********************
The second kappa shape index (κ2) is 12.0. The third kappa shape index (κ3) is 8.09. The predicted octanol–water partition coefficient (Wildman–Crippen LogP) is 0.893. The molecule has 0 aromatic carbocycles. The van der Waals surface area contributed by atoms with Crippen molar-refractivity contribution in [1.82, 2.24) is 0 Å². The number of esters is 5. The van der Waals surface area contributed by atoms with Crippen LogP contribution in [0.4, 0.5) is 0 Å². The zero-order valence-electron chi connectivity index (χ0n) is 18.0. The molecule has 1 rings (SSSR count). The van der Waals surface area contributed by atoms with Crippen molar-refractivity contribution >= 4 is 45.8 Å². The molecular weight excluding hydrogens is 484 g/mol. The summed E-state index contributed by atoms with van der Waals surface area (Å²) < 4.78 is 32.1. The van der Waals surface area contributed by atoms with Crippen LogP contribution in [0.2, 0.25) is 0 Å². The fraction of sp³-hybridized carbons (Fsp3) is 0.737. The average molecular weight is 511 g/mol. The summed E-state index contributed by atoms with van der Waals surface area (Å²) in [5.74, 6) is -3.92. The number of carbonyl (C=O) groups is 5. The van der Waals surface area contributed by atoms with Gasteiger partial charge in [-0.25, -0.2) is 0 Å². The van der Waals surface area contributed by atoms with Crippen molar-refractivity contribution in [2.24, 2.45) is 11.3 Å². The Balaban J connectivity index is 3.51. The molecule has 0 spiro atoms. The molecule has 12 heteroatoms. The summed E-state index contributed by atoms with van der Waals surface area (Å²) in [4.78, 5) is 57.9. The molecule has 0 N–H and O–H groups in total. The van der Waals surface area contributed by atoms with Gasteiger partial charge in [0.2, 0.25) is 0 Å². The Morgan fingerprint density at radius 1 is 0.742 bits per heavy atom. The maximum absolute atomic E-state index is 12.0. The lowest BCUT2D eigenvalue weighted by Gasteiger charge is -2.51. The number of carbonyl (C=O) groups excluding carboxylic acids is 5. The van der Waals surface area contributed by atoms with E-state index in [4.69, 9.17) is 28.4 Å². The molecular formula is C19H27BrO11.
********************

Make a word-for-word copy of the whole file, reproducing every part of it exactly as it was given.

The second kappa shape index (κ2) is 12.0. The third kappa shape index (κ3) is 8.09. The predicted octanol–water partition coefficient (Wildman–Crippen LogP) is 0.893. The molecule has 0 aromatic carbocycles. The van der Waals surface area contributed by atoms with Crippen molar-refractivity contribution in [1.82, 2.24) is 0 Å². The number of esters is 5. The van der Waals surface area contributed by atoms with Crippen LogP contribution in [0.4, 0.5) is 0 Å². The zero-order valence-electron chi connectivity index (χ0n) is 18.0. The molecule has 1 rings (SSSR count). The van der Waals surface area contributed by atoms with Crippen molar-refractivity contribution >= 4 is 45.8 Å². The molecular weight excluding hydrogens is 484 g/mol. The summed E-state index contributed by atoms with van der Waals surface area (Å²) < 4.78 is 32.1. The van der Waals surface area contributed by atoms with Crippen LogP contribution in [0.2, 0.25) is 0 Å². The fraction of sp³-hybridized carbons (Fsp3) is 0.737. The average molecular weight is 511 g/mol. The summed E-state index contributed by atoms with van der Waals surface area (Å²) in [5.74, 6) is -3.92. The number of carbonyl (C=O) groups is 5. The van der Waals surface area contributed by atoms with Gasteiger partial charge in [-0.25, -0.2) is 0 Å². The van der Waals surface area contributed by atoms with Crippen molar-refractivity contribution in [2.24, 2.45) is 11.3 Å². The Balaban J connectivity index is 3.51. The molecule has 0 spiro atoms. The molecule has 12 heteroatoms. The summed E-state index contributed by atoms with van der Waals surface area (Å²) in [4.78, 5) is 57.9. The molecule has 0 N–H and O–H groups in total. The van der Waals surface area contributed by atoms with Gasteiger partial charge in [0.2, 0.25) is 0 Å². The Morgan fingerprint density at radius 1 is 0.742 bits per heavy atom. The maximum absolute atomic E-state index is 12.0. The lowest BCUT2D eigenvalue weighted by Gasteiger charge is -2.51. The number of carbonyl (C=O) groups excluding carboxylic acids is 5. The van der Waals surface area contributed by atoms with E-state index in [4.69, 9.17) is 28.4 Å². The molecular formula is C19H27BrO11.